NASHVILLE, Tenn. (April 13, 2015) – A group of technical experts from the U.S. Army Corps of Engineers Nashville District attended a Science, Technology, Engineering and Mathematics Science Expo as judges and staffed an exhibit sponsored by the Middle Tennessee STEM Innovation Hub at the Middle Tennessee State University in Murfreesboro on April 9.
Jimmy Waddle, chief of Engineering and Construction; Joanne Mann, executive officer, Andreas Patterson, chief of Natural Resources and Ron Douglas, chief, Information Technology for the Nashville District, served as judges for the event. Carol Haynes, chief of Equal Employment Office, David Claussen, an Equal Employment Office specialist, Stephanie Coleman, an Equal Employment Office specialist, and J. Percy Priest Park Ranger Benjamin Macintyre staffed the exhibit and talked with students about Corps STEM subjects.
The Nashville District team set up an exhibit and shared their knowledge about engineering, water management, dam safety, regulatory protection of natural resources, and the role of park rangers who carry out the natural resources mission at Corps projects.
“It is always interesting to see what new concepts that the students are thinking of for this competition,” said Waddle, “This is a model event for us to encourage students to enroll or challenge themselves in STEM fields that involves designing and building for college and potentially working for the Corps.
More than 300 students attended the expo with teams producing and managing 150 projects from 30 counties in middle Tennessee. Teams included; Metro Nashville public schools, Sumner County, Clarksville-Montgomery County school system, private schools and the newest additions…Rutherford and Wilson counties.
According to the Director of the Middle Tennessee STEM Innovation Hub, Dr. Vicki Metzgar, the program was organized by the Middle Tennessee STEM Innovation Hub. It is designed to encourage students to enroll or challenge themselves in STEM fields, which involves designing, building, processing and analyzing of STEM questions and problems.
“This is the biggest fair we have had to date and we are excited to have so many smart kids here,” said Metzgar. We are happy to have so many schools participate and especially have the Corps’ support to make it better by being a part of this program,”
At an awards ceremony at the conclusion of the evaluation, Waddle, recognized Dylan Upchurch and Ester Soper, a two-student team from the Central Magnet High school in Murfreesboro, and presented the team a glass trophy and a certificate for its Alternative Cooling System STEM project.
“STEM projects are very important to the Corps,” said Waddle. “Not only is it important for us to be involved in our local schools, colleges and community but for Districts all over the country to hire these young smart people in the future to rebuild infrastructure, roads and bridges,” he said.
The STEM Expo showcased original projects designed and built by middle and high school students from the STEM Hub partnering school districts.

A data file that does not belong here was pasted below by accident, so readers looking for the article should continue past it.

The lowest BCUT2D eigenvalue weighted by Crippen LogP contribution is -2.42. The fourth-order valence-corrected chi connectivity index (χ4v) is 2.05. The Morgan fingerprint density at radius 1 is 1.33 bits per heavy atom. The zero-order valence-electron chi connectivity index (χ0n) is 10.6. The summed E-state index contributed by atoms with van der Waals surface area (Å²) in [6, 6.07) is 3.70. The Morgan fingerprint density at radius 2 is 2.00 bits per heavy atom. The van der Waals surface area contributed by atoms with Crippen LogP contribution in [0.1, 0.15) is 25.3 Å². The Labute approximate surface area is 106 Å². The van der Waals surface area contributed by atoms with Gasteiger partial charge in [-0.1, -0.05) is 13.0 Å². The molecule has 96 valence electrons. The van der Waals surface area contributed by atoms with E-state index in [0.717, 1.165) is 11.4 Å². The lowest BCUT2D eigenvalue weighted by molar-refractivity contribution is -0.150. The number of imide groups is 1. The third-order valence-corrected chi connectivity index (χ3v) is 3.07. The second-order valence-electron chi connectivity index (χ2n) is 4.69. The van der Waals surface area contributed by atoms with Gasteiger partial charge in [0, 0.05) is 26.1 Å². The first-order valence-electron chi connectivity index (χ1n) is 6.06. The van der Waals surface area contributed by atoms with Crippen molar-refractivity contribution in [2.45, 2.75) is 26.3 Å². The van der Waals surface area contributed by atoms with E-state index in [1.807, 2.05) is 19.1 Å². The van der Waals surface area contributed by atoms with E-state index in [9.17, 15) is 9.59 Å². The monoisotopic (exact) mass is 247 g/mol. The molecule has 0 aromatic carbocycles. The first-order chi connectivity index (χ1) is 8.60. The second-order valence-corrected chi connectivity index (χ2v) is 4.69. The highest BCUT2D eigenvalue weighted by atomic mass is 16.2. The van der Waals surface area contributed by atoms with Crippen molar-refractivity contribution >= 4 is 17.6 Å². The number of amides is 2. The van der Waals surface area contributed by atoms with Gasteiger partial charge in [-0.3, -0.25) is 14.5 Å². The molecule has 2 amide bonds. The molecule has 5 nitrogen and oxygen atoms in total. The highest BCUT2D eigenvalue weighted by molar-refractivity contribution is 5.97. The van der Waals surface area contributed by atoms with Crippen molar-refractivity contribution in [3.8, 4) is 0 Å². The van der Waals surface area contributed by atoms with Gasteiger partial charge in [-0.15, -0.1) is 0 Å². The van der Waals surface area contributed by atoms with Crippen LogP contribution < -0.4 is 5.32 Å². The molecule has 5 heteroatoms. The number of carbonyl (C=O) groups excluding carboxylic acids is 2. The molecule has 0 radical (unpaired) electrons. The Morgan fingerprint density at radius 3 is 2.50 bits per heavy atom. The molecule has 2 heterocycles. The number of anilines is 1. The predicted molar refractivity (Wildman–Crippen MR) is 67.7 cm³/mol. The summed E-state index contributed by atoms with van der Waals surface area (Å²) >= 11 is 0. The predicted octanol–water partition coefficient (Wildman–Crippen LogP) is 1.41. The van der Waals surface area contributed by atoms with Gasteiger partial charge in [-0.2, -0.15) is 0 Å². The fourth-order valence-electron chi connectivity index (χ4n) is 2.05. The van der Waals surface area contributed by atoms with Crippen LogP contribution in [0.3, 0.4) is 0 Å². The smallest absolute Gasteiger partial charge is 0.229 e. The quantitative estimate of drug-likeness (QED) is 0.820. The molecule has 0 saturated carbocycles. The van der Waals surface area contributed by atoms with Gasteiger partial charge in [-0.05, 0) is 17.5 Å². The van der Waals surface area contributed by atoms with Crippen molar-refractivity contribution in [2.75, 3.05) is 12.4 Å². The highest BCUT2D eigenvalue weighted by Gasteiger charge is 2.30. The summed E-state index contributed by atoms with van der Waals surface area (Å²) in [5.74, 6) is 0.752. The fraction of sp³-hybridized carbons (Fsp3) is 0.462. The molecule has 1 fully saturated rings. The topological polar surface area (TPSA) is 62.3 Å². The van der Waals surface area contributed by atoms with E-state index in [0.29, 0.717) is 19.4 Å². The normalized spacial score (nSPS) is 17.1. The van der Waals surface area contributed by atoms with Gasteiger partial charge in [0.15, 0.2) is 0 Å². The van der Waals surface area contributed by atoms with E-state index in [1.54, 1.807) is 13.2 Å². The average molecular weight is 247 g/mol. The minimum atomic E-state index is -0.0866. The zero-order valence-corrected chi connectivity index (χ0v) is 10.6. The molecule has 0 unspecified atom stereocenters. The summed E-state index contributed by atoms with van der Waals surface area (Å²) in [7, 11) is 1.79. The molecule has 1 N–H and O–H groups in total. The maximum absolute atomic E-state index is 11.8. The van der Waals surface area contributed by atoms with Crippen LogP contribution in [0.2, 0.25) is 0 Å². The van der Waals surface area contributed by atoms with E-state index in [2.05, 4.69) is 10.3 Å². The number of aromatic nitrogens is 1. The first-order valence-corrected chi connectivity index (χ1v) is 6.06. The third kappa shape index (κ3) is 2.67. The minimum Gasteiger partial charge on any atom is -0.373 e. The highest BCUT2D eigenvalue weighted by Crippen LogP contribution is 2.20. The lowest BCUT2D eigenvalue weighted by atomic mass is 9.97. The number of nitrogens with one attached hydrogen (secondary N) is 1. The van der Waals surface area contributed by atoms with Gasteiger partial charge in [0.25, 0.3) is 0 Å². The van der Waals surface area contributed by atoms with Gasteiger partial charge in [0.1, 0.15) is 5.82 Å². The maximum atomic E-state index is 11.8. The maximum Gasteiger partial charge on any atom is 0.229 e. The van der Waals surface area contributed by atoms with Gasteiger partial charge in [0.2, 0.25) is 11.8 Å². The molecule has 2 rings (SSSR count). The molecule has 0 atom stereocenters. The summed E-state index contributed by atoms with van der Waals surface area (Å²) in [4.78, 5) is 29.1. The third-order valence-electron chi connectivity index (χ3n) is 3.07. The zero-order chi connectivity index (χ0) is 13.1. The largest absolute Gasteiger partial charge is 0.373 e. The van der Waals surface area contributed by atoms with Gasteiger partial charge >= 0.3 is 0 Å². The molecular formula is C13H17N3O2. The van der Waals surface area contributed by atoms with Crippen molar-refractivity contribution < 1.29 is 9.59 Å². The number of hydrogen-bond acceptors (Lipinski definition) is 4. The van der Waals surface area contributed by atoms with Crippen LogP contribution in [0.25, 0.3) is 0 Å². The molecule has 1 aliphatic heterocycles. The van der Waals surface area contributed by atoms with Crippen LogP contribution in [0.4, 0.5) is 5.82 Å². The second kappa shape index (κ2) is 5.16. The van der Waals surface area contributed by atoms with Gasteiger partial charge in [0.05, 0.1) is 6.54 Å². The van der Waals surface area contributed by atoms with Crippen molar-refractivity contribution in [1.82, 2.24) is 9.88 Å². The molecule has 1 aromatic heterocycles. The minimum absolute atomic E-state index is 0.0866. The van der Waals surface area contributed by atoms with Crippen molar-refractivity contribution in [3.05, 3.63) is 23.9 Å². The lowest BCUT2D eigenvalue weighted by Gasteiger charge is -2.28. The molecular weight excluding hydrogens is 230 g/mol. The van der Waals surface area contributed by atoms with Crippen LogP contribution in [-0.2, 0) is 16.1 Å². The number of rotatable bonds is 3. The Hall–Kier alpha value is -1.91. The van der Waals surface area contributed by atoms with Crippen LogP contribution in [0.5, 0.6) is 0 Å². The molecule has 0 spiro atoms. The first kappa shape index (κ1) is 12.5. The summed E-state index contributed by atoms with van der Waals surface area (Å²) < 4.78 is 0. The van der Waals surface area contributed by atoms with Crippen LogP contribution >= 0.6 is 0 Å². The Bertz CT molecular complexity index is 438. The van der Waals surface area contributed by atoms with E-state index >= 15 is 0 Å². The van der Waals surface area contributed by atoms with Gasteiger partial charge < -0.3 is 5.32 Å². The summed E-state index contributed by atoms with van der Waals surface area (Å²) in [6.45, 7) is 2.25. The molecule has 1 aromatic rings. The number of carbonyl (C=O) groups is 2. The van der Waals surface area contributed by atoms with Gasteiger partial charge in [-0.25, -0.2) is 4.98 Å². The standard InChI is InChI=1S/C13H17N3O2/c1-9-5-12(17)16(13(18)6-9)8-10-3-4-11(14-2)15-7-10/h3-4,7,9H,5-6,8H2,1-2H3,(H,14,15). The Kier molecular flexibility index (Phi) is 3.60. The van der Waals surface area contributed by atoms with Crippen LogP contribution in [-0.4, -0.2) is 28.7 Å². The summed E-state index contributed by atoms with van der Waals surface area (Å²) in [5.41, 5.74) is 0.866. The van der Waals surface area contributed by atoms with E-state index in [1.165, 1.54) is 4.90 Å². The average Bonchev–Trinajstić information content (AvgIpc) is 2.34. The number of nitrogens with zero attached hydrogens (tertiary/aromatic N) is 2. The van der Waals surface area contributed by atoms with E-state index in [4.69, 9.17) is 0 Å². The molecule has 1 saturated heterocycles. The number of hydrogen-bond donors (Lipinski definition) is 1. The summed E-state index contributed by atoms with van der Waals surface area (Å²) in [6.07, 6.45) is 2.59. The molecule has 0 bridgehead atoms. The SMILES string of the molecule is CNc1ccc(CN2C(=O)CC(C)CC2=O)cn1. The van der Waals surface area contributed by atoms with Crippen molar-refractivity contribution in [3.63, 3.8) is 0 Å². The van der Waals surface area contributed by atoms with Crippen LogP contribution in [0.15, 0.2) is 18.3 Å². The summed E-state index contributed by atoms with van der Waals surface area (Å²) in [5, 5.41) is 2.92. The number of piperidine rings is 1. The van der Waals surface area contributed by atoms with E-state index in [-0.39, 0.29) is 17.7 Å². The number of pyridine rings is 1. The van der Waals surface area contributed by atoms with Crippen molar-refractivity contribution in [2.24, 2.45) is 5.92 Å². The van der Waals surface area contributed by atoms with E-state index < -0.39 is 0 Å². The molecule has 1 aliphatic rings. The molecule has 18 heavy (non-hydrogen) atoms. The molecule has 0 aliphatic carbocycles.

Douglas, an evaluator for the last two years, said the Alternative Cooling System project by Upchurch and Soper was innovative, and he saw an increase of student’s quality of processes, depth of research and communication among all the teams.
“I had the opportunity to gather more information and talk to students this year longer about their projects and they were much more professional,” said Douglas. Their appearance was sharp and the projects seemed to be better presented,” he said. “It made evaluating tough and I wish we had more than five minutes per evaluation because some of these projects were absolutely fascinating.”
Dylan Schuch, a 10 year-old student from Union Elementary School in Sumner county, developed a Lead Light Pencil.
Jorge Carriedo, a senior from Stratford High School in Nashville has competed in several STEM expos. He said his team (Mia Campbell–Smith, Ambrose Varguson, jack Utley, Emma Warzynski and Christian Molnia) were all excited to be at MTSU.
“These young people have built some great projects and are very smart,” said Patterson. “Their presentations are really good,” she said. “In some cases, you have kids in middle and high school building projects on a collegiate level; it’s amazing.”
Student Rossell Brewer and a team from the Robert E. Ellis Middle School in Hendersonville, Tenn., developed a system to block and retain the flow of lava from an erupting volcano that will assist with emergency escape and evacuation for civilians.
“She (Patterson) was very interested in our creativity, what we had learned about our project during the creative and building processes,” said Brewer.
According to Metzgar, these rigorous projects help students learn key academic content and practice skills through hands on learning which is necessary for success.
“Tennessee has great STEM assets and these experiences help students learn key academic content and practice 21st Century Skills including communication, collaboration, and critical thinking,” said Metzgar.
She said students in grades 5-12 in schools of STEM Hub Partners participated in the 2015 STEM EXPO. Projects include: one of five categories (STEM Research, Engineering I, Engineering II, Agricultural STEM, and Technology).
Marc Guthrie, an engineering instructor from Central Magnet High school said students work very hard researching, coming up with concepts and learning how projects work.
“We are excited to see real engineers and Corps personnel evaluating for the kids projects,” said Guthrie. “This has been a great event for our kids and I think exposure to a variety of STEM career paths is great.”
The Nashville District supports STEM programs and is an official partner of the Stratford STEM Magnet High School. For more information, go to the district’s STEM Support Page. For more news and information, follow the district on Facebook at http://www.facebook.com/nashvillecorps.